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Treatment for Porphyria - Glucose

Updated on February 15, 2013
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The most often used treatment for porphyria is glucose, either by IV or orally. This helps to limit the number of porpyhrins in the blood stream. Reduced prophyrins and toxins can reduce the intensity of attacks ore keep them from happening in the first place.

How many calories you eat each day should be sufficient to keep an ideal body weight. Just as important, you need the right number of calories in the right proportion of nutrient categories. Patients need to limit heme production while still having a balanced diet.

Patients with porphyria should try to stay within 10 percent of their basal metabolic rate each day. The BMR is how many calories your body burns just in your normal routine for the day before any additional exercise. Your body burns a surprising amount of food just keeping your body temperature up, thinking and processing waste.

Fad diets and aggressive weight loss, especially the low-carb Atkins diet seems to be why there is an increasing number of symptomatic porphyria in the world. People who have had the gene that causes porphyria may not have ever had enough symptomatic attacks to diagnose it were it not for the low-carb diet craze.

Why Does Glucose Help?

Eating carbs partially prevents the synthesis of d-aminolevulinic acid, or ALA. Perhaps this is why people who have porpyhria and eventually contract Type 2 diabetes stop being symptomatic. Type 2 diabetes may also stop ALA synthesis.

Glucose helps give the liver a break on making ATP for cellular energy. With a steady supply of glucose, your liver doesn't need to make as many porphyrins.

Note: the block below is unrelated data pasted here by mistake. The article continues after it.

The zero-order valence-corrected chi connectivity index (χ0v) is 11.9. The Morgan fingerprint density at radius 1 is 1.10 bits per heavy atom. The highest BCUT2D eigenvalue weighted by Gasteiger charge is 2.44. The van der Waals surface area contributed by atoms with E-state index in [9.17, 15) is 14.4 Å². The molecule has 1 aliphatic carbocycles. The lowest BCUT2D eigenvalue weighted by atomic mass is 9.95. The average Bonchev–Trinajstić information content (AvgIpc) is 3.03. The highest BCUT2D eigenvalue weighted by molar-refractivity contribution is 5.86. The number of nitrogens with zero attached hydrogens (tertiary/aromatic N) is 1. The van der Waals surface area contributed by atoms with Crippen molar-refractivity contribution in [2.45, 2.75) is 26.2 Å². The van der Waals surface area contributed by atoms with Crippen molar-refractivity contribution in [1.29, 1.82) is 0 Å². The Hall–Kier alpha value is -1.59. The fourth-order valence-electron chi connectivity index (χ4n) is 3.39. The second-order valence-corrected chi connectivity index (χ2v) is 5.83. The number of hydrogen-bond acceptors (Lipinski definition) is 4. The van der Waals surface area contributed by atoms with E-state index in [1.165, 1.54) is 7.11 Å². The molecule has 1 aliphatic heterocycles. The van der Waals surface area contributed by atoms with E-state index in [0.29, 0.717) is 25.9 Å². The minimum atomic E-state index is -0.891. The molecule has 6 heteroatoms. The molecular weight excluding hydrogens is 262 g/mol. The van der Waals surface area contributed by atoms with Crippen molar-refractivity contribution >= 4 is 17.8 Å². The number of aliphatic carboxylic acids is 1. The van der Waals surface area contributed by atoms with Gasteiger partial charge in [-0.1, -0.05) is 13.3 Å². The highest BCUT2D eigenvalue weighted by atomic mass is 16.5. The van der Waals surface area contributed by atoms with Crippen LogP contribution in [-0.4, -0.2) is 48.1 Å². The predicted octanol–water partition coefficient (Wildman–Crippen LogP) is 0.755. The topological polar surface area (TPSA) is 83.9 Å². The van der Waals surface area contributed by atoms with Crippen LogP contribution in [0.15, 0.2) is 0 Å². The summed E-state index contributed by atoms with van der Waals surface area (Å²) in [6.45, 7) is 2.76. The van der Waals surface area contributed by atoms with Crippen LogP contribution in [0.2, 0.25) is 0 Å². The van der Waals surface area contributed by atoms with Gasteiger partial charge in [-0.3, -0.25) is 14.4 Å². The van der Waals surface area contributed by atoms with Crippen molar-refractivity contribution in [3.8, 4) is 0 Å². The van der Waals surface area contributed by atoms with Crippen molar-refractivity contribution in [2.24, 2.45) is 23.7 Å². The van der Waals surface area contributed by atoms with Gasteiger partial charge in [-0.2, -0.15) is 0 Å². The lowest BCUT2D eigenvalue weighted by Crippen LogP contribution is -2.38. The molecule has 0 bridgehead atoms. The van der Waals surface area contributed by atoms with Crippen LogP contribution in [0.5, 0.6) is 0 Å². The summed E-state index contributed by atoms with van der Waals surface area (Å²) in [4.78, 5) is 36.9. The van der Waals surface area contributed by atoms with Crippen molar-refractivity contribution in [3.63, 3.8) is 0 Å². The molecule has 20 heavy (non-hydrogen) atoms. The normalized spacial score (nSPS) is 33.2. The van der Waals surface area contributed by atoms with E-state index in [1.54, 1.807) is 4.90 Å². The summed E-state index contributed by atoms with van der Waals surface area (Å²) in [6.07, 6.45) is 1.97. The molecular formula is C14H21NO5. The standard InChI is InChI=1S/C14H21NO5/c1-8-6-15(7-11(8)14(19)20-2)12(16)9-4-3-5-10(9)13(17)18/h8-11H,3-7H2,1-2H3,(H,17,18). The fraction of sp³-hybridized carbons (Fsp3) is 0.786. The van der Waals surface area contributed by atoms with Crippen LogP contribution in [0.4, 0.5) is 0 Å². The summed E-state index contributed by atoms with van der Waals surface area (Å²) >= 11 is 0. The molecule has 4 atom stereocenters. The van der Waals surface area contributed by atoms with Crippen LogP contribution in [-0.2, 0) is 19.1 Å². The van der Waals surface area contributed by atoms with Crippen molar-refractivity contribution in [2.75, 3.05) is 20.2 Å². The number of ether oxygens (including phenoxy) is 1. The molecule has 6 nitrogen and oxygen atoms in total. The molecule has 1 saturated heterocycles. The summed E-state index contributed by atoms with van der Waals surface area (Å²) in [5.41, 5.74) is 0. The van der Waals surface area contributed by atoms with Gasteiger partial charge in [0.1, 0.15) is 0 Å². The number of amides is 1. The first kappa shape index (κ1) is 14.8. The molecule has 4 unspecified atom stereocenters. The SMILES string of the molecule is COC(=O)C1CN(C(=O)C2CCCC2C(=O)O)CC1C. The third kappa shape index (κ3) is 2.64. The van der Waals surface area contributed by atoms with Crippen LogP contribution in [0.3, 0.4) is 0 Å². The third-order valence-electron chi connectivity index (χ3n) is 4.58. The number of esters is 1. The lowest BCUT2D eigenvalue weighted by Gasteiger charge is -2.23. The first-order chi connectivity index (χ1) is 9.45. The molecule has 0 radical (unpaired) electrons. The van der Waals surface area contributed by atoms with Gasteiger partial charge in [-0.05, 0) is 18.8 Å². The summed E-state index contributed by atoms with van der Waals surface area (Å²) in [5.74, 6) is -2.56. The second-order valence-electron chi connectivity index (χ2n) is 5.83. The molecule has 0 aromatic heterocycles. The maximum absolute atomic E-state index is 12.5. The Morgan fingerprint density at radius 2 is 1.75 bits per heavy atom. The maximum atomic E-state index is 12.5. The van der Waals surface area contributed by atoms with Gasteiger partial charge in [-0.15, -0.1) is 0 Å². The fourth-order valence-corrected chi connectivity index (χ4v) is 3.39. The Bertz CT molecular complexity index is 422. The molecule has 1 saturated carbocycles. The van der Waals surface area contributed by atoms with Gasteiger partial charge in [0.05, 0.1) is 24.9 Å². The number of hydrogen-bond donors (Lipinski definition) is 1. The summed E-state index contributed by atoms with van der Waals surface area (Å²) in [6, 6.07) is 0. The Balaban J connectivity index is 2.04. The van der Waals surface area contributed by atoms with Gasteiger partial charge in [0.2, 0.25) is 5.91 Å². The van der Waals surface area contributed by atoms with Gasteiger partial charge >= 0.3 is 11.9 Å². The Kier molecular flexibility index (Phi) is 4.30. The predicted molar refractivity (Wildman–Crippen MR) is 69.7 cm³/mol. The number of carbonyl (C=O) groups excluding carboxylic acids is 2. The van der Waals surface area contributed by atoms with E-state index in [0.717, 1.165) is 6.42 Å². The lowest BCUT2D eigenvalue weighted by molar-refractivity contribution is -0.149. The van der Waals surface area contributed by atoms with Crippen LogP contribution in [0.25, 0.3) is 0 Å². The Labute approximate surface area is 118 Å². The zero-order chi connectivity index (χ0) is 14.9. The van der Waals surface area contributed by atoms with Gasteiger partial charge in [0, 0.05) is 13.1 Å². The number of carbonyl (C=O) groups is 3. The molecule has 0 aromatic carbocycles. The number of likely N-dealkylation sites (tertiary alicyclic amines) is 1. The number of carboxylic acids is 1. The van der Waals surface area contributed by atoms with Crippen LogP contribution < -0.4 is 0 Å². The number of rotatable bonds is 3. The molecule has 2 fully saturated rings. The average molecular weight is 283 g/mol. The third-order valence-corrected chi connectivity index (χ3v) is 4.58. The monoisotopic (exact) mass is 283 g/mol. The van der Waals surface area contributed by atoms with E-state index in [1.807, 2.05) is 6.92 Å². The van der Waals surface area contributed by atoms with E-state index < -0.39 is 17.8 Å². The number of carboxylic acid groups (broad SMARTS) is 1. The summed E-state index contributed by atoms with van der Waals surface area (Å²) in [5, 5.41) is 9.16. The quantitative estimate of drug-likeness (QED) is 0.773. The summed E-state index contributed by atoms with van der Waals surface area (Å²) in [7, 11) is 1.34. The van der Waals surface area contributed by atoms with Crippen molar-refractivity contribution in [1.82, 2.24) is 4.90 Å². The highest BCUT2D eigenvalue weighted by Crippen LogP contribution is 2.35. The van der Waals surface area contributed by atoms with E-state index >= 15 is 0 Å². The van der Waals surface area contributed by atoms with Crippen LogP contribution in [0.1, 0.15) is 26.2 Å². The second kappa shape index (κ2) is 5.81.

How do you get glucose?

First things first, do not count alcoholic beverages as a source of carbohydrates. Besides being a bad thing for your liver anyway, alcohol also stimulates heme production.

A good portion of your carbs for each day should be consumed with breakfast. The time you spend snoozing is time your liver has to make energy using ATP and the associated porphyria toxins with it. You should eat small meals every 2-3 hours instead of 3 main meals. Just like with breakfast, a carb-heavy late dinner should help your liver out overnight.

IV glucose is often used for patients during bad attacks, when you have significant diarrhea and vomiting. During those attacks, your intestinal tract isn't able to absorb glucose well, so you need it by IV.

If your attack isn't that bad and you're keeping food down okay, then liquid glucose shots and chewable tablets or even high-sugar foods are ideal. Stay away from HFCS (High Fructose Corn Syrup) because fructose makes your liver produce heme and porphyrins in order to process it into usable types of sugar.

How Much Glucose Will Stop an Attack?

During an attack, you need about 500 grams of carbohydrates, including a good amount of glucose, each day. Those will often be provided by IV in the form of D10, or 10 percent dextrose. If you are not hospitalized, you can use liquid shots and tablets to get to 500 grams in combination with your normal diet. Some people use applications like iPhone “Lose It” to keep track of their diet and make sure they are getting enough but not too much carbohydrate. This can also let you calculate how many glucose tablets you need to make up the difference if you're short.

Benefits of Glucose Treatment

Fasting, extreme diets and strenuous activity without enough carbs are all very bad ideas with porphyria.

IV glucose also provides enough hydration when you're losing liquids through vomiting and diarrhea.

Glucose is safe during pregnancy. The drug Hemetin has not been studied enough to know if it harms pregnant women or their unborn. Also, glucose is widely available, while hemetin must often be flown in to more rural areas.

Glucose Treatment Side Effects

Excessive sweets in your diet and possibly frequent IV glucose could cause Type 2 diabetes. However, a Swedish study of AIP patients demonstrated that those who developed Type 2 diabetes actually were nearly 'cured' of their porphyria symptoms.

Some patients have a hard time getting emergency department personnel to actually give glucose IV without making the patient re-take many of the tests and differential diagnoses.

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